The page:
Natural rubber is recognized as an essential material for the manufacture of tens of thousands of consumer, medical, and industrial products. There is a need for a rubber crop that will both increase natural rubber production and expand production to new geographies. Edison will use its integrated suite of technologies, including proprietary rubber pathway engineering technology, to increase the levels of rubber production in sunflower, creating a new, commercially viable rubber crop.
The US is dependent on imported natural rubber largely from Southeast Asia, which produces over 90% of the world’s supply. The rubber market is valued at over $100 billion annually with natural rubber having a share of about 42% or over $42 billion. Natural rubber has performance characteristics that have not been duplicated by synthetics making it impossible to replace in many applications. Natural rubber is a strategic product in that it is not possible to produce engines or vehicles without it. The rise of the global middle class and their desire for cars and other manufactured goods containing rubber is increasing the demand for rubber even during the recent economic slowdown. In its report on natural rubber, EPOBIO predicts supply will lag demand by 25% in 2020.
While the uses of rubber are diverse and span many market segments, consumption of rubber is dominated by tire manufacturers, which consume approximately 70% of the natural rubber produced. The leading tire manufactures have recognized the market dynamics and the significant risks surrounding rubber production. These companies support the development of new rubber crops and have made investments to advance alternative crop development and source rubber from substitute crops.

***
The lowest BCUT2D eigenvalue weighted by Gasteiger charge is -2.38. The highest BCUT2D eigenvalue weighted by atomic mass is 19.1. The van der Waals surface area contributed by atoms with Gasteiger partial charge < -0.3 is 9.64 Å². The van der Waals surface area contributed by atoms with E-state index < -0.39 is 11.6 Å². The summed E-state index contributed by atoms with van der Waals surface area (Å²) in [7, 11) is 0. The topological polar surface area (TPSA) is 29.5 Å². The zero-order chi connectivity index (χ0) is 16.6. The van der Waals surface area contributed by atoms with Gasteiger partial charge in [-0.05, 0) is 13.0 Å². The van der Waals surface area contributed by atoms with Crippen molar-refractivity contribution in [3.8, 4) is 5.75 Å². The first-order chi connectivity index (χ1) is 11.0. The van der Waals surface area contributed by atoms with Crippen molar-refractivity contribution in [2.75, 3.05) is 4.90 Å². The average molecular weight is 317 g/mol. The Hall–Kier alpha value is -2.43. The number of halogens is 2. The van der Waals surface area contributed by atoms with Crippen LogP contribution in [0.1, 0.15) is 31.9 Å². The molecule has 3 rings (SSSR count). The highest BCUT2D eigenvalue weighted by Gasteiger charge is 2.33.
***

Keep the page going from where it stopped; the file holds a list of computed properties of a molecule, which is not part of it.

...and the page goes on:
The major barriers to increasing natural rubber production sufficiently to meet rising demand are the result of fundamental limitations in the current production system. Commercial natural rubber production employs a single crop species (Hevea brasiliensis, Brazilianrubber tree) with a restricted growth range due to its strict environmental requirements with respect to temperature and moisture. Key limitations and vulnerabilities for rubber production in South East Asia include: (1) susceptibility to disease caused by South American Leaf Blight, a pathogen that eliminated rubber production in Brazil early in the 20th century and remains a global threat today; (2) long time-frames for crop development through breeding due to low genetic diversity and the extended periods of time (5 years) needed for rubber trees to reach production maturity; and (3), lack of mechanical technologies for rubber harvesting which poses major challenges for this crop; rubber harvesting is entirely dependent on low cost manual labor.
Edison Agrosciences is developing a solution that will address these challenges and take advantage of this growing market.